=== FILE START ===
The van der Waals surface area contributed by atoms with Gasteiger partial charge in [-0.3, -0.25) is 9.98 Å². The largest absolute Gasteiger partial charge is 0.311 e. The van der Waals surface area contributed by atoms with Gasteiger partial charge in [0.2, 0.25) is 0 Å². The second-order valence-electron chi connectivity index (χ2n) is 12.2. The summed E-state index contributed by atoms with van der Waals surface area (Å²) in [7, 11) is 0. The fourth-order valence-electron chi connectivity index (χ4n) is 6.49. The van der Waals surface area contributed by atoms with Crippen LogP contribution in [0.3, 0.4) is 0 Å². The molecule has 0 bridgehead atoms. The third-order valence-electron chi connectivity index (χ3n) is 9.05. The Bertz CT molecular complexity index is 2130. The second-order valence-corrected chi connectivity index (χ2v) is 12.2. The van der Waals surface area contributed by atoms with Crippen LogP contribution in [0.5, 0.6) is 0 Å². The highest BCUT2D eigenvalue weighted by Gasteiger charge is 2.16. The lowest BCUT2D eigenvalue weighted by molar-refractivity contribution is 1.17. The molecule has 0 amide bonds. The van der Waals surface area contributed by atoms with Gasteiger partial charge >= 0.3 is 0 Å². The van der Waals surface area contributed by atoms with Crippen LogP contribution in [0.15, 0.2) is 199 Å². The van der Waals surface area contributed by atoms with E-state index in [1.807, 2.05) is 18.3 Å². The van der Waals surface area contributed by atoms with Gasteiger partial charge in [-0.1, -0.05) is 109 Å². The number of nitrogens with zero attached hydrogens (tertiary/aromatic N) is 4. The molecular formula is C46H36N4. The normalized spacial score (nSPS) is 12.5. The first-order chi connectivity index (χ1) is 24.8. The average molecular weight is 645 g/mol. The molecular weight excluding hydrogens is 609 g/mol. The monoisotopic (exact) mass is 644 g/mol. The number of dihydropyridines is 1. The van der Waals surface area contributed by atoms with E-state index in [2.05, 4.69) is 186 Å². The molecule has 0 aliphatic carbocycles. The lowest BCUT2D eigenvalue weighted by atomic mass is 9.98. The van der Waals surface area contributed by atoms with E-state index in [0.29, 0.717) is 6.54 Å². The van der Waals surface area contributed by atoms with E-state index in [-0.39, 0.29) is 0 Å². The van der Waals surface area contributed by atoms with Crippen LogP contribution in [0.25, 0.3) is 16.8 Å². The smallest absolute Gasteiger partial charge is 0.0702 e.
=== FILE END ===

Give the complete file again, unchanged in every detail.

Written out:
The van der Waals surface area contributed by atoms with Gasteiger partial charge in [-0.3, -0.25) is 9.98 Å². The largest absolute Gasteiger partial charge is 0.311 e. The van der Waals surface area contributed by atoms with Gasteiger partial charge in [0.2, 0.25) is 0 Å². The second-order valence-electron chi connectivity index (χ2n) is 12.2. The summed E-state index contributed by atoms with van der Waals surface area (Å²) in [7, 11) is 0. The fourth-order valence-electron chi connectivity index (χ4n) is 6.49. The van der Waals surface area contributed by atoms with Crippen LogP contribution in [0.3, 0.4) is 0 Å². The molecule has 0 bridgehead atoms. The third-order valence-electron chi connectivity index (χ3n) is 9.05. The Bertz CT molecular complexity index is 2130. The second-order valence-corrected chi connectivity index (χ2v) is 12.2. The van der Waals surface area contributed by atoms with Crippen LogP contribution in [0.5, 0.6) is 0 Å². The highest BCUT2D eigenvalue weighted by Gasteiger charge is 2.16. The lowest BCUT2D eigenvalue weighted by molar-refractivity contribution is 1.17. The molecule has 0 amide bonds. The van der Waals surface area contributed by atoms with Gasteiger partial charge >= 0.3 is 0 Å². The van der Waals surface area contributed by atoms with Crippen LogP contribution in [0.15, 0.2) is 199 Å². The van der Waals surface area contributed by atoms with E-state index in [1.807, 2.05) is 18.3 Å². The van der Waals surface area contributed by atoms with Gasteiger partial charge in [-0.1, -0.05) is 109 Å². The number of nitrogens with zero attached hydrogens (tertiary/aromatic N) is 4. The molecular formula is C46H36N4. The normalized spacial score (nSPS) is 12.5. The first-order chi connectivity index (χ1) is 24.8. The average molecular weight is 645 g/mol. The molecular weight excluding hydrogens is 609 g/mol. The monoisotopic (exact) mass is 644 g/mol. The number of dihydropyridines is 1. The van der Waals surface area contributed by atoms with E-state index in [2.05, 4.69) is 186 Å². The molecule has 0 aliphatic carbocycles. The lowest BCUT2D eigenvalue weighted by atomic mass is 9.98. The van der Waals surface area contributed by atoms with E-state index in [0.29, 0.717) is 6.54 Å². The van der Waals surface area contributed by atoms with E-state index in [-0.39, 0.29) is 0 Å². The van der Waals surface area contributed by atoms with Crippen LogP contribution in [0.25, 0.3) is 16.8 Å². The smallest absolute Gasteiger partial charge is 0.0702 e.